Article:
By now, the story of how a troupe of pre-teens from Mississippi made a shot-by-shot remake of the classic adventure film from George Lucas and Stephen Speilberg in the 1980s is pretty well known — the young filmmakers, who are now in their 30s, have met the two directors and have even touched the actual idol prop used in the original film, during a visit to Lucas’s Skywalker Ranch. But the movie itself has only been seen by a chosen few, at film festivals and special events (like Sprockets in Toronto), in part because it is an obvious copyright violation.

More recently, copies of the movie have started popping up on BitTorrent and other file-sharing networks, but they are hard to come by. As a taste, here’s the first 10 minutes of the movie — thanks to a link from Panopticist.com (turn the sound up, because it’s very faint through most of the clip). And remember that these kids are 11 and 12, that they made or bought all the props, and that they dug tunnels for months in order to film the opening scene. Even the storyboarding for the movie took over a year (and making the boulder took four).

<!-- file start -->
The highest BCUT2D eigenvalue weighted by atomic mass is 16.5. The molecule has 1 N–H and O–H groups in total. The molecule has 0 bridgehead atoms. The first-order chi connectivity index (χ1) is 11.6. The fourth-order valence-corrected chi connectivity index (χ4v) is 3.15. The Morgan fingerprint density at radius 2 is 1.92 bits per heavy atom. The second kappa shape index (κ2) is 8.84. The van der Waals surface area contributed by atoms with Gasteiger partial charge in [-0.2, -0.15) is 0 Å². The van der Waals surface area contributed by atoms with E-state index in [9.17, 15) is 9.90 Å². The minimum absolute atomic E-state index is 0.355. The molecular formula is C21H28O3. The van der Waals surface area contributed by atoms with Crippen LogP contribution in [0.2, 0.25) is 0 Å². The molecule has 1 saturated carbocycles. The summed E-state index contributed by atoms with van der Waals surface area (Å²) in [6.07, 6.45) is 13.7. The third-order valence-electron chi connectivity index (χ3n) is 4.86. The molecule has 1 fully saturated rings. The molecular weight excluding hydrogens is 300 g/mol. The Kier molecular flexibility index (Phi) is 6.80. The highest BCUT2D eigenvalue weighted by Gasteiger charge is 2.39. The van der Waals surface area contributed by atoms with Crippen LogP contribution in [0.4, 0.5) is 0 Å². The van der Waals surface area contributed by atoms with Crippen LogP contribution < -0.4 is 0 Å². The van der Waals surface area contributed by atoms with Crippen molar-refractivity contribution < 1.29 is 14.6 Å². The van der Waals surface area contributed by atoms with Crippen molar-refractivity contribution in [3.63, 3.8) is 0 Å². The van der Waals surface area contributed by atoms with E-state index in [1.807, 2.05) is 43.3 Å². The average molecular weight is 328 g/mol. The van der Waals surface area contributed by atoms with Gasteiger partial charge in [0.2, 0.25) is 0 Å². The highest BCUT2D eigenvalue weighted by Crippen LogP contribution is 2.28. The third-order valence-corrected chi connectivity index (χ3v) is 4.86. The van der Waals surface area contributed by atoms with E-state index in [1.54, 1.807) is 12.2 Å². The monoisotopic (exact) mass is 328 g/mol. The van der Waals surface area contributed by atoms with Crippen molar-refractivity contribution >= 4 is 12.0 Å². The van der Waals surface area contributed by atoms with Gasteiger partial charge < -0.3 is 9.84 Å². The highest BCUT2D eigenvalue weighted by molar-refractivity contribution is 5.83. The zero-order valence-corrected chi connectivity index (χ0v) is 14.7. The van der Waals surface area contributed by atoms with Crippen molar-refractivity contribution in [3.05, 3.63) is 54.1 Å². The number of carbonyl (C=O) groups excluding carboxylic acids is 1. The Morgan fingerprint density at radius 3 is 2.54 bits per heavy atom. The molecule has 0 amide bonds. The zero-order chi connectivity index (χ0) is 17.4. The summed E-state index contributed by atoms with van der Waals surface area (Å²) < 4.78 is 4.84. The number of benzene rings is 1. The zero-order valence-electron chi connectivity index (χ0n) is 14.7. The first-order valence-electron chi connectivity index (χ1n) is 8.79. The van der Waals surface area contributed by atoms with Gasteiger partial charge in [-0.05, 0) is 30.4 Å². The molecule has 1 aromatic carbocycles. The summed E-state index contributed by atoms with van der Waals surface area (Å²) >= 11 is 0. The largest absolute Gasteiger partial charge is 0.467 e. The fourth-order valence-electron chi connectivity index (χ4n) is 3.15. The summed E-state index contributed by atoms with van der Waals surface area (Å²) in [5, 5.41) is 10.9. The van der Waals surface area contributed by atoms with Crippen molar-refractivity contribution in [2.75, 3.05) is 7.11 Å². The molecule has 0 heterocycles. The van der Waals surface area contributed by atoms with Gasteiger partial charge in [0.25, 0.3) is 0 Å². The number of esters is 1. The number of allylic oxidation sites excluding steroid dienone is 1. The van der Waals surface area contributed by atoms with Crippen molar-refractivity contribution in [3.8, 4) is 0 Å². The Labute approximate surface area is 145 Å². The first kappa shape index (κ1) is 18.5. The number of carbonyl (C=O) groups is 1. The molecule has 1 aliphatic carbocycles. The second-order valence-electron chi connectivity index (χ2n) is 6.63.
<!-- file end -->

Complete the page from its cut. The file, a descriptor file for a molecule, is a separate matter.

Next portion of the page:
More than one filmmaker will sympathize with Zala, who said that the first thing he felt after looking at the “rushes” or footage from the first summer of filming was disappointment because “we worked so hard and the end results looked so crappy.” But the group kept filming, and eventually finished their 100-minute remake for a total cost of $5,000. They showed it to some friends in an auditorium at a local Coca-Cola plant in 1989 and then put the tape away for 15 years, at which point a copy somehow made its way into the hands of Harry Knowles from the movie fan site Ain’t It Cool News and the story started to filter out.